What is compassion? Compassion involves a feeling of closeness to others, a respect and affection that is not based on others' attitude toward us. We tend to feel affection for people who are important to us. That kind of close feeling does not extend to our enemies - those people who think ill of us. Genuine compassion on the other hand, sees that others, just like us, want a happy and successful life and do not want to suffer. That kind of feeling and concern can be extended to friend and enemy alike, regardless of their feelings toward us. That's genuine compassion.

Ordinary love is biased and mixed with attachment. Like other afflicted emotions, attachment is based not on reality but on mental projection. It exaggerates reality. In reality there may be some good there, but attachment views it as one hundred percent beautiful or good. Compassion gets much closer to reality. There is a vast difference.

The big question is whether we can cultivate such compassion. Based on my own experience, the answer is yes. It is possible because we all possess the seed of compassion as the very nature of our human existence. Likewise, our very survival as human beings, especially in our first few years of life, is heavily dependent on the affection and compassion of others. We have survived up to now only because at the beginning of our lives, our mother - or someone else, of course - cared. Had she been negligent even one or two days, we would have died. As human beings, using our intelligence, we can extend this sense of caring throughout our whole lives.

To be continued next week when I return from teaching ...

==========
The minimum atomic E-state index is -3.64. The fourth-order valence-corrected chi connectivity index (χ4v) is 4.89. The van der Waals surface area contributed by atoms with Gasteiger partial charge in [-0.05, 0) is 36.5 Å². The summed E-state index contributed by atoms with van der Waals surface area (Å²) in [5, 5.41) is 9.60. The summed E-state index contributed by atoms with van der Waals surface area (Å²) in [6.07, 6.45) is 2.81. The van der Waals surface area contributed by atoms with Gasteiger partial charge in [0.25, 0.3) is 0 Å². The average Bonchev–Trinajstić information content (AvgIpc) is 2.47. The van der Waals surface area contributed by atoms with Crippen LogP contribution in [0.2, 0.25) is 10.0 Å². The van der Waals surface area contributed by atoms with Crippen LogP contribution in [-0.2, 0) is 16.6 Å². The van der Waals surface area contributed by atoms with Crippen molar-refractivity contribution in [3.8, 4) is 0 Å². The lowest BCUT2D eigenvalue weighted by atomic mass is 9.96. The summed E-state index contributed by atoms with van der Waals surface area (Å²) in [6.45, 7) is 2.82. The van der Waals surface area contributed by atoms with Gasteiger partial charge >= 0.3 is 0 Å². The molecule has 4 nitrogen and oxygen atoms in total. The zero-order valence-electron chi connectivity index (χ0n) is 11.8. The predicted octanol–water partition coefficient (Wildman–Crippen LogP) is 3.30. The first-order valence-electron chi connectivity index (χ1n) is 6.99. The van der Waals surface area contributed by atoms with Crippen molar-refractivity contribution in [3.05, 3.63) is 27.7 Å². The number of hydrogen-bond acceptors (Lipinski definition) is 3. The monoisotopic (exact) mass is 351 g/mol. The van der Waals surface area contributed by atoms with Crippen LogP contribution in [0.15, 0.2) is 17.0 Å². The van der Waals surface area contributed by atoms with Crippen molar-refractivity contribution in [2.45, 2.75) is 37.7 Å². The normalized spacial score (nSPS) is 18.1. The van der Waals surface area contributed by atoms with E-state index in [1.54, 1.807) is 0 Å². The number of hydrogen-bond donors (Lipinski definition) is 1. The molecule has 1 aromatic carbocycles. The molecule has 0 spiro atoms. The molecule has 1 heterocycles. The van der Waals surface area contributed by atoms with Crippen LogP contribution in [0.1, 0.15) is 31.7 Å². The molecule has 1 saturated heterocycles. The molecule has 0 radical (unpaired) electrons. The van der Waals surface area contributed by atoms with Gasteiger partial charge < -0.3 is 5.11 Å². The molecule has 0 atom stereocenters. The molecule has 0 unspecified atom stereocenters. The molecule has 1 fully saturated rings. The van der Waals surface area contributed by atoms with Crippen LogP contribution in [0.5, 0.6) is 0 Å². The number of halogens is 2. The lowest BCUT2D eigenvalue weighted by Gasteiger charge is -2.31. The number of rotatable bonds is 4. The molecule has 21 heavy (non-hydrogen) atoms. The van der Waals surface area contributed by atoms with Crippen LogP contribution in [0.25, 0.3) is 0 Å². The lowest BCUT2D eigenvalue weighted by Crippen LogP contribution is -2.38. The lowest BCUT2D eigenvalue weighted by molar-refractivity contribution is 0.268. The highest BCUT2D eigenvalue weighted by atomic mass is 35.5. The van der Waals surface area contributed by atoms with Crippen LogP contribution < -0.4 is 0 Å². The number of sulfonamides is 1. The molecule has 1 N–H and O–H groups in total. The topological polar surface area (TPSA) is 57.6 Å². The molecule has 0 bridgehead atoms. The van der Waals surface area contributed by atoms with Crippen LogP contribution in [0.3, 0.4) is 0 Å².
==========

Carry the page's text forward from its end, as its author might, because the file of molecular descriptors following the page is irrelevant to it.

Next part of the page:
In the meantime, it would be great if you would like to add your own thoughts on compassion and narcissism in the comments box below.

Warm wishes,

Jacqui


2 responses to “The Dalai Lama on Compassion”

  1. Karen says:

    How do you handle a Narcissist/Sociopath/Psychopath single mother who extorts what she can from who she can? Who neglects to give her teens boundaries, who robs them of their childhood so she can relive hers? Who married a party-boy to extort children from and then leave him?
    I hear your word on compassion, but I think it is is truly a compassionate empathetic mature person who reacts negatively to such neglect.... it is the apathetic people condoning this with such peace... that enables it to worsen.
    What are your thoughts on this? I know they read your words and use it to enable them to neglect those who need a parent who cares enough to do what is right by them. I follow Dr. Laura who advocates for children and highly doubt being kind to these self-centered mothers would be advised.

    • Jacqui says:

      That's a big question you ask and I am not sure how you got the impression that compassion towards a narcissistic person whose actions and inactions have hurt others means that you in some way condone their narcissistic behaviours. Compassion does not equate with being 'nice' or accepting of every kind of behaviour. A compassionate response to harmful behaviours may sometimes need to be wrathful and fierce. But although compassion may manifest as wrathful (like Jesus whipping the moneylenders in the temple), whatever action is deemed necessary should be carried out with an attitude of caring for the welfare of all parties. It should not include the desire to harm the person perceived to be at fault but should instead be the most skilful way of either bringing to their attention how destructive and harmful their narcissistic behaviour is or, better still, stopping them behaving in this way. I agree with you, just smiling sweetly and wishing them peace would not be much help to either the narcissistic person or those who are suffering from their narcissism. Although, if in your heart you genuinely wished them to find peace - so that they could stop hurting themselves and those around them - that would be a good attitude to accompany some more stringent and skillfull actions to help the children that, in your example, are suffering from the mother's narcissism.

      I hope this clarifies what I mean by a compassionate response to harmful behaviours.
      Warm wishes,
      Jacqui